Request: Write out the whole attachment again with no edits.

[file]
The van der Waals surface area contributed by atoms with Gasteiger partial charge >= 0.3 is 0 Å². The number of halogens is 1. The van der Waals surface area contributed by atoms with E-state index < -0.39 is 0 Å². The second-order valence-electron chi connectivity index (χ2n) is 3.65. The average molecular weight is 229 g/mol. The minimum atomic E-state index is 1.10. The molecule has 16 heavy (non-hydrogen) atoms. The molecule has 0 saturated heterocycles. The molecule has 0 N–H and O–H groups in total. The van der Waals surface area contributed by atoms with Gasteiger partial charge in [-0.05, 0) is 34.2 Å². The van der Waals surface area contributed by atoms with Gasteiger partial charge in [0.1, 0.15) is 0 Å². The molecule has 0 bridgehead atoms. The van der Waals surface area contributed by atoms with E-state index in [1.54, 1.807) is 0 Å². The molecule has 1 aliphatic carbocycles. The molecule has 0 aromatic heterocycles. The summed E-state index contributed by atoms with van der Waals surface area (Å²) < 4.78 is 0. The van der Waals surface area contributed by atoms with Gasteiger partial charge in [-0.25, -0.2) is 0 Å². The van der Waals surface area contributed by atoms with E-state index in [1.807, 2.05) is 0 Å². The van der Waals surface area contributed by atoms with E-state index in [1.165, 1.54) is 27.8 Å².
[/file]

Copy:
The van der Waals surface area contributed by atoms with Gasteiger partial charge >= 0.3 is 0 Å². The number of halogens is 1. The van der Waals surface area contributed by atoms with E-state index < -0.39 is 0 Å². The second-order valence-electron chi connectivity index (χ2n) is 3.65. The average molecular weight is 229 g/mol. The minimum atomic E-state index is 1.10. The molecule has 16 heavy (non-hydrogen) atoms. The molecule has 0 saturated heterocycles. The molecule has 0 N–H and O–H groups in total. The van der Waals surface area contributed by atoms with Gasteiger partial charge in [-0.05, 0) is 34.2 Å². The van der Waals surface area contributed by atoms with Gasteiger partial charge in [0.1, 0.15) is 0 Å². The molecule has 0 bridgehead atoms. The van der Waals surface area contributed by atoms with E-state index in [1.54, 1.807) is 0 Å². The molecule has 1 aliphatic carbocycles. The molecule has 0 aromatic heterocycles. The summed E-state index contributed by atoms with van der Waals surface area (Å²) < 4.78 is 0. The van der Waals surface area contributed by atoms with Gasteiger partial charge in [-0.25, -0.2) is 0 Å². The van der Waals surface area contributed by atoms with E-state index in [1.807, 2.05) is 0 Å². The van der Waals surface area contributed by atoms with E-state index in [1.165, 1.54) is 27.8 Å².